Indigenous population in the Arctic
The map shows the indigenous population as a share of the total population in the Arctic. Approximately one million people, or 9% of the total population in the Arctic is indigenous. Indigenous population reassembles more than 40 different ethnic groups. In terms of statistics there are no circumpolar definition of an indigenous person and therefore the number of indigenous people is based on different national definitions. Official statistics do not necessarily recognize indigenous populations separately. The indigenous population is the highest in the Canadian Arctic and in Greenland, weighing more than 75% of the total population. The Yukon, the southern part of Northern Quebec, and Labrador and Newfoundland (Canada) have the lowest shares of indigenous population. In the remaining part of the Arctic, indigenous peoples represent less than half of the total population, except in Sakha (Russian Federation), Southwest Region and Northern Region (Alaska, USA) where 50-75% of the population is indigenous. There are no indigenous people in Iceland, the Faroe Islands and Svalbard.
Origin of FDI inflows 2003-2016
This map shows the country of origin of Foreign Direct Investment (FDI) in the Nordic regions between 2003 and 2016. The colours indicate different countries of origin of FDI inflow by number of projects between 2003 and 2016. FDI inflows examined by country of origin, reveal an interesting pattern in terms of intra-Nordic investment inflows, confirming the assumption that proximity, both in terms of geographical distance, and in terms of rules, regulation and business culture is an important driver of FDI. A breakdown at the regional level reveals that 55 out of the 74 Nordic regions received the largest number of FDI projects from a region located in another Nordic country. The largest share of these intra-Nordic flows originates from Sweden (35 regions in total), particularly in the manufacturing sector as well as the ICT sector in Norway. The largest share of FDI projects from Finland are attracted to Sweden’s highly competitive international manufacturing industry. Denmark is the main source country of FDI inflows in both Greenland (mostly in the transportation and storage and business services sectors) and the Faroe Islands (mostly manufacturing and finance and insurance activities sectors). Eighteen Nordic regions have their largest source country in terms of project located outside the Nordic Region, i.e. other European and extra-European countries. FDI inflows from other European countries are the highest in terms of projects in six Nordic regions, most of these regions can be characterised by their relative remoteness and strong industrial profile. Finally, two extra-European countries, namely the United States and Canada, are the largest source country in twelve Nordic regions, that are either capital city regions with a strong and diversified service sector or peripheral industrial regions.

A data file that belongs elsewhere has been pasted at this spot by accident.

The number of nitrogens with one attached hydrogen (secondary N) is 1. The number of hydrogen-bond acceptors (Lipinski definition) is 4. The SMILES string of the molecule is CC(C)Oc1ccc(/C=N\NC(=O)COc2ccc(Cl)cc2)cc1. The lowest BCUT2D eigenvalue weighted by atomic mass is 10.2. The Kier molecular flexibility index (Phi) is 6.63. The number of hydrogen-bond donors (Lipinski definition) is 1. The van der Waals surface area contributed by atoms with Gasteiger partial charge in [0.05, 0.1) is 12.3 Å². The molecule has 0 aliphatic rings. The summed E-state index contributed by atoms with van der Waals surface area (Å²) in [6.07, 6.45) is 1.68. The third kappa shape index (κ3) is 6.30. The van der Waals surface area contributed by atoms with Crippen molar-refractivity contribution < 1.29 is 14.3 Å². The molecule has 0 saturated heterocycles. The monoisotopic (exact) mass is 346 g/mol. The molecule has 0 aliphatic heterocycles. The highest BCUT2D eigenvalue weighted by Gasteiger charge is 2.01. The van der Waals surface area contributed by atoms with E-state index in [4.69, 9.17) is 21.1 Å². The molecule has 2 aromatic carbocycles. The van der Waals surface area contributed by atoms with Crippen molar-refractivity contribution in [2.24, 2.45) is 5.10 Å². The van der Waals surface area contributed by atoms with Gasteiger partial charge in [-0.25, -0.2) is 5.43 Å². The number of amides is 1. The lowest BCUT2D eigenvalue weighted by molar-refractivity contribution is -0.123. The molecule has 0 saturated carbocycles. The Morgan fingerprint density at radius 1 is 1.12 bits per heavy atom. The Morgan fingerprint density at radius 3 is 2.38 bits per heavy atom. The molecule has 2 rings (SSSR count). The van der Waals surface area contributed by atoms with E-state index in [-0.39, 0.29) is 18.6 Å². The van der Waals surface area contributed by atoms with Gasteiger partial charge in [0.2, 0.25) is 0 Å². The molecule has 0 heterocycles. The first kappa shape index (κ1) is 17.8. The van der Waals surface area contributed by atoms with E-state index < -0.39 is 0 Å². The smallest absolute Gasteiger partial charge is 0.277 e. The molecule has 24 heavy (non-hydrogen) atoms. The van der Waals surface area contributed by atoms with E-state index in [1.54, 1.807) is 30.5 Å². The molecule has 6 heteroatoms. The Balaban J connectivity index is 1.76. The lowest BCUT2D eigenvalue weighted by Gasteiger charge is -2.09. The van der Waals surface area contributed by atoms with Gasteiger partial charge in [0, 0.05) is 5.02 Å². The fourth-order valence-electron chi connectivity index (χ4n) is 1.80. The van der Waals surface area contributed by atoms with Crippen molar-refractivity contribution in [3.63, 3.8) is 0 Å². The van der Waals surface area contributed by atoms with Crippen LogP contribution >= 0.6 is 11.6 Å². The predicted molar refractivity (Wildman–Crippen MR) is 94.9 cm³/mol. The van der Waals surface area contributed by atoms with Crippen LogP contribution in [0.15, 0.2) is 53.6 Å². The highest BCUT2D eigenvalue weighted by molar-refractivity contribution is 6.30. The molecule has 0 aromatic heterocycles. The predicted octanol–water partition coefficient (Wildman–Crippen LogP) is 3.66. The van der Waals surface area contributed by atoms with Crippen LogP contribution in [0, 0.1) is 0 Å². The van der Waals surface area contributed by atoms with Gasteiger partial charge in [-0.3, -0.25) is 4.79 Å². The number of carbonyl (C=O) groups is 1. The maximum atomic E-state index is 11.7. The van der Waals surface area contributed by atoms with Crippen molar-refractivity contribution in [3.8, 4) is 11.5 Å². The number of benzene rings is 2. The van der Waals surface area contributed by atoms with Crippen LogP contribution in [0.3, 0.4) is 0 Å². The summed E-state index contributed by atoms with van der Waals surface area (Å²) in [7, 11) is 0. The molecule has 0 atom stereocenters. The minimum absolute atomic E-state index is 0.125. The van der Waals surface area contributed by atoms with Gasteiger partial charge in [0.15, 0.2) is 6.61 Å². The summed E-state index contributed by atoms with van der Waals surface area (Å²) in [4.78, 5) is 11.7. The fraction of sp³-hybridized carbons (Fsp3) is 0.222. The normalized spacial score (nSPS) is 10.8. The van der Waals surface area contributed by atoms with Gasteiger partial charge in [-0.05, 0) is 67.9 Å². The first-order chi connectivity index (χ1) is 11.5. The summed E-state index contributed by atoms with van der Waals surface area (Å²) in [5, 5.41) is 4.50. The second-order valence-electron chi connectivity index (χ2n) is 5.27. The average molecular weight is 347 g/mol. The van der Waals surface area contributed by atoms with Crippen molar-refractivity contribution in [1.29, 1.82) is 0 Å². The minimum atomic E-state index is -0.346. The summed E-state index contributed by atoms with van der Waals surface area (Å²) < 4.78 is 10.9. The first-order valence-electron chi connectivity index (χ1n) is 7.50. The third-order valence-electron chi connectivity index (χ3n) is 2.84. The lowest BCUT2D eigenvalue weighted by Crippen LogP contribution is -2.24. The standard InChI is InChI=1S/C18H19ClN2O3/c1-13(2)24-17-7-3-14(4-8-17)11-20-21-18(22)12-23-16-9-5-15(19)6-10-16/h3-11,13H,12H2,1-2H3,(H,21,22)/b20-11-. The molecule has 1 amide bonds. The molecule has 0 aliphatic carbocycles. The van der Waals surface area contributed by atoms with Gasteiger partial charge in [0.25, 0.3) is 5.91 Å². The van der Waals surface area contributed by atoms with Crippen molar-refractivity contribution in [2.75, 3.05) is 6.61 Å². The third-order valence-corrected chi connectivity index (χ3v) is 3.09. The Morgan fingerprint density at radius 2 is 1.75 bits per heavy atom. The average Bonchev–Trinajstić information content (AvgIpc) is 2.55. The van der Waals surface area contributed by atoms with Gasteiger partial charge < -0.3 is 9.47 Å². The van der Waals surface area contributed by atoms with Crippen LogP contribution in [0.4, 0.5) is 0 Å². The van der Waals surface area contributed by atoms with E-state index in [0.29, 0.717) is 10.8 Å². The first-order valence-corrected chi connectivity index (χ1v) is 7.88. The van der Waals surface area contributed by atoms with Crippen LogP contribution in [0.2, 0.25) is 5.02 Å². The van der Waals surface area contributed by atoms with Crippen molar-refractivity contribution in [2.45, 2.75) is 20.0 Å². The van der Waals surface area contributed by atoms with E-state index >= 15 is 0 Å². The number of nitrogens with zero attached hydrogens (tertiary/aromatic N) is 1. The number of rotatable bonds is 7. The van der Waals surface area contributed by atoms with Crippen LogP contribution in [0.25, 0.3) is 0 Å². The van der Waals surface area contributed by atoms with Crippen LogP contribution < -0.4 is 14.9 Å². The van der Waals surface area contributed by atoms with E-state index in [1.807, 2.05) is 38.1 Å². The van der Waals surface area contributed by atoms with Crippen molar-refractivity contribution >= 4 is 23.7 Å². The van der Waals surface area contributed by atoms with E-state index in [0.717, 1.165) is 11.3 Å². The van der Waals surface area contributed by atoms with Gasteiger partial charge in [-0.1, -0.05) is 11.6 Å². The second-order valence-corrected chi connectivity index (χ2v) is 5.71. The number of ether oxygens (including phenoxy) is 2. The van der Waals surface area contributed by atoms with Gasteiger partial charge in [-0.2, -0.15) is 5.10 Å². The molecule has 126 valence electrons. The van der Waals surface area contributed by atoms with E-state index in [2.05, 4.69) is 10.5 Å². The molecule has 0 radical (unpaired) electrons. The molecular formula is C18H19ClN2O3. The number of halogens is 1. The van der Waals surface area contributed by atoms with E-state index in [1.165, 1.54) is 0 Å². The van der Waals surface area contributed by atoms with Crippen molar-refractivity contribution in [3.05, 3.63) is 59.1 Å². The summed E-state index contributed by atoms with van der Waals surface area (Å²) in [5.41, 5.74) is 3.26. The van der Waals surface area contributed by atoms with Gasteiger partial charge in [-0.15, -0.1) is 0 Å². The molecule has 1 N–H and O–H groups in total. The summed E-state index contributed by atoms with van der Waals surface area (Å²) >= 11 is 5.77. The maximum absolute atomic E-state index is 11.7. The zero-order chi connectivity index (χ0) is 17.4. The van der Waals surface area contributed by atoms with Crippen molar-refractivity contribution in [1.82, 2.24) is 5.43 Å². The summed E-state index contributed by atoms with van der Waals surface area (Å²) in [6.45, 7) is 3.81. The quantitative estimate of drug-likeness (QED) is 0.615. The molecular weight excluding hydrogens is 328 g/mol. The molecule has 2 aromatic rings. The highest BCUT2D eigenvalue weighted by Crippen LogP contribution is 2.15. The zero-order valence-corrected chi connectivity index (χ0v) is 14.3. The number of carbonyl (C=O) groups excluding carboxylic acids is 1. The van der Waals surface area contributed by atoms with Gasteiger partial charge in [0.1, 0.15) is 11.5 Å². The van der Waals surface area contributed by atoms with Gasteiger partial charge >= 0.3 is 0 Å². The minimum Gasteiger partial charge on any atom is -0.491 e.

Relative local employment effect 2008-2016
The map shows the change in jobs (growth or decline) at municipal level over a period that can be attributed to local factors (e.g. local policies or local natural or institutional conditions) and is thus not due to national or industry trends. The map is based on shift-share analyses which can help answer why employment is growing or declining in a local or regional industry. This type of analysis can answer questions like: How much of local job growth can be attributed to expected national and sectoral trends and how much is due to local factors Is the local economy growing or declining? How does the community compare with other communities? What are the local strengths and weaknesses in providing jobs and in which sectors? What industries are doing well? What industries should be targeted? There are large differences between municipalities in terms of the change in employment due to local factors. For example some of the municipalities in Mid Jutland in Denmark show a high local employment effect while others in the North of Jutland do not. These differences can be due to access to markets, to industrial culture, to municipal or regional facilitation etc. In-depth research is needed in order to understand the reasons. The map does not show the total change in jobs.